There is a definite association between the most ethnically diverse areas and higher mortality rates. While both areas exhibit the same tendencies, such as peaks and troughs. It is apparent that the most ethnically varied places suffer the most from the repercussions, resulting in a higher number of deaths. It is also interesting to note that significant differences between areas is only seen during the two peaks of the pandemic waves. A plausible explanation for this pattern that is worth looking into is that perhaps individuals living in more ethnically diverse areas were unable to shield themselves and self-isolate as much as population in other areas, due to e.g., work and living conditions. However, it is crucial to note that the data only includes total deaths and not age-adjusted mortality, so these trends may be misleading.
Since there is no evidence of any biological factors between the various ethnic background and COVID-19 mortality, we can conclude that there must be other population characteristics associated with ethnic minorities that contribute to higher mortality rates. In this instance the analysis will consider the associations between ethnicity and age, deprivation, and overcrowded households. We explore these associations below, showing the median values and distributions of said characteristics within the least of most ethnically diverse deciles of areas.
For ethnicity measures, we use the proportion of the population from Black, Asian and Minority Ethnic backgrounds, based on Census 2011 data supplied by the Office for National Statistics. Data on overcrowded households, deprivation (2019 Index of Multiple Deprivation), and population age were supplied by ONS and compiled by the Place-Based Longitudinal Research Resource.
The graphs shown in Figures 4, 5 and 6 all show significant differentiation between our underlying characteristics and ethnicity, and thus demonstrate important relationships we must take into consideration when exploring the effects of ethnicity in the observed mortality rates. As discussed in the relevant literature, people from a BAME background may struggle in terms of social distancing due to smaller houses with large families and therefore leads to the effect of overcrowding. Figure 4 evidently shows a much lower median value and interquartile range for the least ethnically diverse areas in terms of the proportion of households defined as overcrowded, with a median value of 1.75%, compared to the most ethnically diverse areas, with a median value of 10.5%. This clearly illustrates that the factor of overcrowding is highly associated with ethnicity and likely plays and important in the mortality patterns observed.
Figure 5 explores the relationship between deprivation and ethnicity. Mortality rates due to COVID 19 is highly associated with deprivation, as discussed previously. As it was stated how ethnically diverse areas are usually more associated with higher levels of deprivation. Thus, we can evidently see the high correlation between social factors and mortality.
On the other hand, Figure 6 shows that in the least ethnically diverse areas there is a much older demographic, with a median value of 6.3 % compared to the most ethnically diverse areas with a value of 2.8%. In this context, one would expect lower mortality rates in the most ethnically diverse areas. Since more ethnically diverse areas have higher rates of mortality compared to less diverse ones, we would argue that despite the age profile of such areas, other socioeconomic characteristics greatly offset the impact of age in the observed mortality rate.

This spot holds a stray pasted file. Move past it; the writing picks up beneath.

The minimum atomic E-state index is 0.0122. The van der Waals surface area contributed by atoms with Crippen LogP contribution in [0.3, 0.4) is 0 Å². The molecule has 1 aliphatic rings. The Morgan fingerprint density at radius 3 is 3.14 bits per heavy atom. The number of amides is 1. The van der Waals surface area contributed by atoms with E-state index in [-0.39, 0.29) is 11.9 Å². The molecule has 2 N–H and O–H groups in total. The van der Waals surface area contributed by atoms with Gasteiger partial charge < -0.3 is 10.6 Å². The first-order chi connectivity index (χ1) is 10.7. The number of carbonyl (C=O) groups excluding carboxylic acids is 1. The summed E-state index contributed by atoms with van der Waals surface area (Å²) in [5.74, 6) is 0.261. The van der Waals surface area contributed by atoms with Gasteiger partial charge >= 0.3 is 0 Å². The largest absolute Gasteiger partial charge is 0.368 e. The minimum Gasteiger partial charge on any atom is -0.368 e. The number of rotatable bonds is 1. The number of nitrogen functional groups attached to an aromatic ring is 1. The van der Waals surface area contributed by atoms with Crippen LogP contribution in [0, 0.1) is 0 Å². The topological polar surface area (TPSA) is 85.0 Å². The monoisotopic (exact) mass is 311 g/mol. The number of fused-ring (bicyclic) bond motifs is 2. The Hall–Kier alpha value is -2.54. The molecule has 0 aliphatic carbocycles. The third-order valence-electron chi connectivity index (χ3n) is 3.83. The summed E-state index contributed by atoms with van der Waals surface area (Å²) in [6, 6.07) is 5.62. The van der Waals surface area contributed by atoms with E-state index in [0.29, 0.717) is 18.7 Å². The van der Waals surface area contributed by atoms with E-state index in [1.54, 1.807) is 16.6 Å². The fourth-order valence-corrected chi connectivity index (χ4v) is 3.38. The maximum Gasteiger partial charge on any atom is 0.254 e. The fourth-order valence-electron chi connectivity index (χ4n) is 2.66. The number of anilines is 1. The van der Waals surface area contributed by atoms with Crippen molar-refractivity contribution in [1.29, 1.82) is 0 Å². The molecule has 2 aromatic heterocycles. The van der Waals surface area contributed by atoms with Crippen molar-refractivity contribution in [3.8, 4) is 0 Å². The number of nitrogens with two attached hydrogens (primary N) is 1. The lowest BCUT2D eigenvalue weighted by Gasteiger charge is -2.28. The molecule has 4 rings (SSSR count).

Other factors might also be worth exploring, like occupation. However, it is hard to categorise exactly what occupation correlates with higher mortality rates, especially when considering the current data availability and in particular the existing ONS categorisations. There is simply not enough granularity in the available data to perform such analyses, as some specific occupations have been associated with higher mortality rates (e.g., taxi drivers, social care workers).
Ethnicity is a significant element of this pandemic. Ethnicity clearly plays a part in the morality rates we’ve witnessed in the last one and half years because of the ongoing COVID-19 pandemic. The underlying reasons are many; for instance, persons from ethnic minority backgrounds are clearly associated with higher levels of impoverishment, among others. Our review of the relevant literature highlights the factors that seem to be the cause for this disproportionate effect on people of ethnic minorities.
As we can see from our study, the ability to shield oneself seem to have impacted mortality rates, particularly during the pandemic peaks. The results demonstrate where current policies should focus on and what can be done in the future. In this study we looked at specific factors that are possibly associated with this observation, such as the relationship between ethnicity and overcrowded households and deprivation. Based on this analysis, it is relatively clear that the pandemic’s effects are not felt uniformly, and socio-economic factors play a significant part. Although there is a substantial association with these social aspects, we have not looked into other factors that may be relevant, such as occupation. Unfortunately, analysis with these factors could not be carried out due to data availability and methodological difficulties. This could be a study gap that we should investigate in the future.
It is worth noting that the long-term repercussions of COVID-19 to those from a BAME background is an interesting subject that hasn’t been studied extensively. It is critical that government action should be focused on the underprivileged as we move forward. This can be accomplished by putting a higher emphasis on examining racial imbalances in the pandemic’s economic fallout, adopt policies that target health inequalities and improve access to health care for everyone.
This project is funded by / supported by the National Institute for Health Research (NIHR) School for Public Health Research (Grant Reference Number PD-SPH-2015-10025). The views expressed are those of the author(s) and not necessarily those of the NIHR or the Department of Health and Social Care.